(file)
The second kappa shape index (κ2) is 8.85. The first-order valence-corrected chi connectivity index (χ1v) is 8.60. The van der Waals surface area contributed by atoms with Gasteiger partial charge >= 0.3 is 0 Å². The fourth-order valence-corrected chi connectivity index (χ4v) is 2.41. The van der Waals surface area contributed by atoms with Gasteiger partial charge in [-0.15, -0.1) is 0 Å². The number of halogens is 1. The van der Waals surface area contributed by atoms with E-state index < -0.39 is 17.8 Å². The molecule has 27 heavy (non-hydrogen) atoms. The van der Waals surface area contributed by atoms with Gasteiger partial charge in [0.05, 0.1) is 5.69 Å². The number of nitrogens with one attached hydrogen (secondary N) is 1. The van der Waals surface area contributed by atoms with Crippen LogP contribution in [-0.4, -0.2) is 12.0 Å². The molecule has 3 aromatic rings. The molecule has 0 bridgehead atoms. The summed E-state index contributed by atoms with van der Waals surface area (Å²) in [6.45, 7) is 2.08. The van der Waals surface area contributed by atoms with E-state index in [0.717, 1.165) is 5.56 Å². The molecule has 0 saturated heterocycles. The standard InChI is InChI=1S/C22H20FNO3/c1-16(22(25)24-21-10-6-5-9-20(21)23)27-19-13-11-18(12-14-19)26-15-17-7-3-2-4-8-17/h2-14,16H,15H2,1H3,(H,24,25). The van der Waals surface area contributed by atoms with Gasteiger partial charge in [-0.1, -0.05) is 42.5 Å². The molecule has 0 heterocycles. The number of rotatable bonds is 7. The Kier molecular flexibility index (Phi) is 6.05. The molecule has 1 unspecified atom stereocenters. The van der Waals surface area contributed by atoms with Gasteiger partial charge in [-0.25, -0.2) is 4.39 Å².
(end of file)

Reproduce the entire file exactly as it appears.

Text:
The second kappa shape index (κ2) is 8.85. The first-order valence-corrected chi connectivity index (χ1v) is 8.60. The van der Waals surface area contributed by atoms with Gasteiger partial charge >= 0.3 is 0 Å². The fourth-order valence-corrected chi connectivity index (χ4v) is 2.41. The van der Waals surface area contributed by atoms with Gasteiger partial charge in [-0.15, -0.1) is 0 Å². The number of halogens is 1. The van der Waals surface area contributed by atoms with E-state index < -0.39 is 17.8 Å². The molecule has 27 heavy (non-hydrogen) atoms. The van der Waals surface area contributed by atoms with Gasteiger partial charge in [0.05, 0.1) is 5.69 Å². The number of nitrogens with one attached hydrogen (secondary N) is 1. The van der Waals surface area contributed by atoms with Crippen LogP contribution in [-0.4, -0.2) is 12.0 Å². The molecule has 3 aromatic rings. The molecule has 0 bridgehead atoms. The summed E-state index contributed by atoms with van der Waals surface area (Å²) in [6.45, 7) is 2.08. The van der Waals surface area contributed by atoms with E-state index in [0.717, 1.165) is 5.56 Å². The molecule has 0 saturated heterocycles. The standard InChI is InChI=1S/C22H20FNO3/c1-16(22(25)24-21-10-6-5-9-20(21)23)27-19-13-11-18(12-14-19)26-15-17-7-3-2-4-8-17/h2-14,16H,15H2,1H3,(H,24,25). The van der Waals surface area contributed by atoms with Gasteiger partial charge in [-0.1, -0.05) is 42.5 Å². The molecule has 0 heterocycles. The number of rotatable bonds is 7. The Kier molecular flexibility index (Phi) is 6.05. The molecule has 1 unspecified atom stereocenters. The van der Waals surface area contributed by atoms with Gasteiger partial charge in [-0.25, -0.2) is 4.39 Å².